Ternary computers were a fad that faded, though not quickly. In the
1960s there were several more projects to build ternary logic gates
and memory cells, and to assemble these units into larger components
such as adders. In 1973 Gideon Frieder and his colleagues at the State
University of New York at Buffalo designed a complete base3 machine
they called ternac, and created a software emulator of it. Since then
the idea of ternary computing has had occasional revivals, but you’re
not going to find a ternary minitower in stock at CompUSA.
Why did base 3 fail to catch on? One easy guess is that reliable threestate
devices just didn’t exist or were too hard to develop. And once binary
technology became established, the tremendous investment in methods
for fabricating binary chips would have overwhelmed any small theoretical
advantage of other bases. Furthermore, it’s only a hypothesis that
such an advantage exists. Everything hinges on the assumption that
rw is a proper measure of hardware complexity, or in other
words that the incremental cost of increasing the radix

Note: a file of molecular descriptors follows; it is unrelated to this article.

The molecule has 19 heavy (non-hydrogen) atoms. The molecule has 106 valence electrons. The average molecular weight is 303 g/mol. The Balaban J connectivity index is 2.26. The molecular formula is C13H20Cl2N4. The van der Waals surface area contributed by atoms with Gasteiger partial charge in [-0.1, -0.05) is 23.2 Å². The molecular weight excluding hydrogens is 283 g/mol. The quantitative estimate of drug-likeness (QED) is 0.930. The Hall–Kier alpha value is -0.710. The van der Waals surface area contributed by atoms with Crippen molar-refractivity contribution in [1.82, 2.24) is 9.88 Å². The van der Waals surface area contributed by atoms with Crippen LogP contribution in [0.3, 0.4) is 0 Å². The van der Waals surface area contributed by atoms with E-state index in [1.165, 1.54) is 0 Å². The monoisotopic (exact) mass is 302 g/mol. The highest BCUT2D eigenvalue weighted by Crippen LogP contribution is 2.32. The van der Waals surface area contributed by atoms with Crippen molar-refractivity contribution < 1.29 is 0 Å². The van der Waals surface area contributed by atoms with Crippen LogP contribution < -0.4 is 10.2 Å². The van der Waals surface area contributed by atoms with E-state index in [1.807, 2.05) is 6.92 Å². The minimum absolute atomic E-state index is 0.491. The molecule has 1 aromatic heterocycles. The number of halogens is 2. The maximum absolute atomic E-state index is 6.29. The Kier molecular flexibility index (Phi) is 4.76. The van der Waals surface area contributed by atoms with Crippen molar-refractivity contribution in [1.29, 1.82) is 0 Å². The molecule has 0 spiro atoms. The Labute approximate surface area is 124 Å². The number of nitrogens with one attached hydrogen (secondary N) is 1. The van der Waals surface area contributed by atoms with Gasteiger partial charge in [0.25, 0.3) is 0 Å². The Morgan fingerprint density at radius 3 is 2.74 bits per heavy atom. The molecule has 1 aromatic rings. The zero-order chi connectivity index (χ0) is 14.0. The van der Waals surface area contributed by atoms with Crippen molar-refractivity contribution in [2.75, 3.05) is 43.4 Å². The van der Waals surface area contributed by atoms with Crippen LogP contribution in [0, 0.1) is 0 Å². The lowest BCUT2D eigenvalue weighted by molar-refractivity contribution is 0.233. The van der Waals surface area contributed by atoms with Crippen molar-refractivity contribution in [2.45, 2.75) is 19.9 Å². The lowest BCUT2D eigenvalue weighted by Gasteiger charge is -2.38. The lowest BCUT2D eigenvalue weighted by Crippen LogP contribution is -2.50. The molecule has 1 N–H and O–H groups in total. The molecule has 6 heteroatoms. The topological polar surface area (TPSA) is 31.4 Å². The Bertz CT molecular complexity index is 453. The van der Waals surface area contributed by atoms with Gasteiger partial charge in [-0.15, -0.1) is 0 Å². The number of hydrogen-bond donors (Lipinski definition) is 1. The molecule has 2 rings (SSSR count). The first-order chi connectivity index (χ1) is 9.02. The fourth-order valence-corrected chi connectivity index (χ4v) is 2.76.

is the same as the incremental cost of increasing the number of digits.
Figure
2
But
even if ternary circuits don’t find a home in computer hardware, the
Goldilocks argument favoring base 3 may apply in other contexts. Suppose
you are creating one of those dreadful telephone menu systems—Press
1 to be inconvenienced, Press 2 to be condescended to, and so forth.
If there are many choices, what is the best way to organize them?
Should you build a deep hierarchy with lots of little menus that each
offer just a few options? Or is it better to flatten the structure
into a few long menus? In this situation a reasonable goal is to minimize
the number of options that the wretched caller must listen to before
finally reaching his or her destination. The problem is analogous
to that of representing an integer in positional notation: The number
of items per menu corresponds to the radix r, and the number
of menus is analogous to the width w. The average number of
choices to be endured is minimized when there are three items per
menu.
Turning
to Ternary Dust
Although numbers are the same in all bases, some properties of numbers
show through most clearly in certain representations. For example,
you can see at a glance whether a binary number is even or odd: Just
look at the last digit. Ternary also distinguishes between even and